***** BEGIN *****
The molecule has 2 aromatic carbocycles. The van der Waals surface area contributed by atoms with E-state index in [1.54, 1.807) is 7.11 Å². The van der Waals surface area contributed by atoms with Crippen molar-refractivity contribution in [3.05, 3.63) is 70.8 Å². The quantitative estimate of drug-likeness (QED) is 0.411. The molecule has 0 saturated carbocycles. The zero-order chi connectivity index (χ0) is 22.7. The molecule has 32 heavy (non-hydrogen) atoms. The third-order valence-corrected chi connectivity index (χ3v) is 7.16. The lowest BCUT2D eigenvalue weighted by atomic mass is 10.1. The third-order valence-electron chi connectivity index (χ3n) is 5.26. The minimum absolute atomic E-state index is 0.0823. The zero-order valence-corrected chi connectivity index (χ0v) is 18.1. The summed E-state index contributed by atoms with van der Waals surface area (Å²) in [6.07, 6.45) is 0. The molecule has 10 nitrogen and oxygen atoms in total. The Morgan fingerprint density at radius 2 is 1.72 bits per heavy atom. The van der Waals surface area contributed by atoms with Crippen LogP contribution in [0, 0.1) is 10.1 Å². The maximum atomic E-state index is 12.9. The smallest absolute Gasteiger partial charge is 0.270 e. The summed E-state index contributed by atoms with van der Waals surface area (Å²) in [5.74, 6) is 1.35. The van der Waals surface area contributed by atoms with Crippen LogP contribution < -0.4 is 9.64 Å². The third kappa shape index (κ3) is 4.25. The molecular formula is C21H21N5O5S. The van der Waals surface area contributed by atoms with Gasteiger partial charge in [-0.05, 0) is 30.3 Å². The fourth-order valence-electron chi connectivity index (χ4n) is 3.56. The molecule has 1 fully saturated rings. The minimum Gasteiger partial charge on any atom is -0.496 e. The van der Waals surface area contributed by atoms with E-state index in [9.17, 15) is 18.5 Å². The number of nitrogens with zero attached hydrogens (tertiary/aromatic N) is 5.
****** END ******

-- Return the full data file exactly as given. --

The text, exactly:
The molecule has 2 aromatic carbocycles. The van der Waals surface area contributed by atoms with E-state index in [1.54, 1.807) is 7.11 Å². The van der Waals surface area contributed by atoms with Crippen molar-refractivity contribution in [3.05, 3.63) is 70.8 Å². The quantitative estimate of drug-likeness (QED) is 0.411. The molecule has 0 saturated carbocycles. The zero-order chi connectivity index (χ0) is 22.7. The molecule has 32 heavy (non-hydrogen) atoms. The third-order valence-corrected chi connectivity index (χ3v) is 7.16. The lowest BCUT2D eigenvalue weighted by atomic mass is 10.1. The third-order valence-electron chi connectivity index (χ3n) is 5.26. The minimum absolute atomic E-state index is 0.0823. The zero-order valence-corrected chi connectivity index (χ0v) is 18.1. The summed E-state index contributed by atoms with van der Waals surface area (Å²) in [6.07, 6.45) is 0. The molecule has 10 nitrogen and oxygen atoms in total. The Morgan fingerprint density at radius 2 is 1.72 bits per heavy atom. The van der Waals surface area contributed by atoms with Crippen LogP contribution in [0, 0.1) is 10.1 Å². The maximum atomic E-state index is 12.9. The smallest absolute Gasteiger partial charge is 0.270 e. The summed E-state index contributed by atoms with van der Waals surface area (Å²) in [5.74, 6) is 1.35. The van der Waals surface area contributed by atoms with Crippen LogP contribution < -0.4 is 9.64 Å². The third kappa shape index (κ3) is 4.25. The molecular formula is C21H21N5O5S. The van der Waals surface area contributed by atoms with Gasteiger partial charge in [-0.05, 0) is 30.3 Å². The fourth-order valence-electron chi connectivity index (χ4n) is 3.56. The molecule has 1 fully saturated rings. The minimum Gasteiger partial charge on any atom is -0.496 e. The van der Waals surface area contributed by atoms with E-state index in [9.17, 15) is 18.5 Å². The number of nitrogens with zero attached hydrogens (tertiary/aromatic N) is 5.